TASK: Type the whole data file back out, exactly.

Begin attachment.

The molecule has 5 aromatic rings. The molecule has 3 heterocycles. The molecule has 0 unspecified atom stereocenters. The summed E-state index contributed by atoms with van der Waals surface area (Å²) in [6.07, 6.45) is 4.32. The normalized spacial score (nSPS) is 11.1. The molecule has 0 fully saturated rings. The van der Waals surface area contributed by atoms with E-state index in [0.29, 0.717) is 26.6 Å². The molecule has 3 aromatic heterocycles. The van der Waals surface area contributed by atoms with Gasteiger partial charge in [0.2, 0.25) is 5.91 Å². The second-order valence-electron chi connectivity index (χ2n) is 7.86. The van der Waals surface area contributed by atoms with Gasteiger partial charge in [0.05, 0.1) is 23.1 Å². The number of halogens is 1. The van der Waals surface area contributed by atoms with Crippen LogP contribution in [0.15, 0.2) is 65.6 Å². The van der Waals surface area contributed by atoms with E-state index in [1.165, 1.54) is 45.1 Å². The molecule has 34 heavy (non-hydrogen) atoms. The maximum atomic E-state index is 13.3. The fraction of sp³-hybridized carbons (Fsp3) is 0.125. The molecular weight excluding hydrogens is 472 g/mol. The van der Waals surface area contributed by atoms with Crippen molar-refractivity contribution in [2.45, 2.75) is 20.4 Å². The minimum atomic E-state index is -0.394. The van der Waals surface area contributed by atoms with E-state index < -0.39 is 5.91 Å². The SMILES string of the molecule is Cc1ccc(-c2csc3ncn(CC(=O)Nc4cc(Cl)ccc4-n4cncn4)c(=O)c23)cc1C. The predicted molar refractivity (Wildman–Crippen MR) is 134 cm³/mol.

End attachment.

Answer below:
The molecule has 5 aromatic rings. The molecule has 3 heterocycles. The molecule has 0 unspecified atom stereocenters. The summed E-state index contributed by atoms with van der Waals surface area (Å²) in [6.07, 6.45) is 4.32. The normalized spacial score (nSPS) is 11.1. The molecule has 0 fully saturated rings. The van der Waals surface area contributed by atoms with E-state index in [0.29, 0.717) is 26.6 Å². The molecule has 3 aromatic heterocycles. The van der Waals surface area contributed by atoms with Gasteiger partial charge in [0.2, 0.25) is 5.91 Å². The second-order valence-electron chi connectivity index (χ2n) is 7.86. The van der Waals surface area contributed by atoms with Gasteiger partial charge in [0.05, 0.1) is 23.1 Å². The number of halogens is 1. The van der Waals surface area contributed by atoms with Crippen LogP contribution in [0.15, 0.2) is 65.6 Å². The van der Waals surface area contributed by atoms with E-state index in [1.165, 1.54) is 45.1 Å². The molecule has 34 heavy (non-hydrogen) atoms. The maximum atomic E-state index is 13.3. The fraction of sp³-hybridized carbons (Fsp3) is 0.125. The molecular weight excluding hydrogens is 472 g/mol. The van der Waals surface area contributed by atoms with Crippen molar-refractivity contribution in [2.45, 2.75) is 20.4 Å². The minimum atomic E-state index is -0.394. The van der Waals surface area contributed by atoms with E-state index < -0.39 is 5.91 Å². The SMILES string of the molecule is Cc1ccc(-c2csc3ncn(CC(=O)Nc4cc(Cl)ccc4-n4cncn4)c(=O)c23)cc1C. The predicted molar refractivity (Wildman–Crippen MR) is 134 cm³/mol.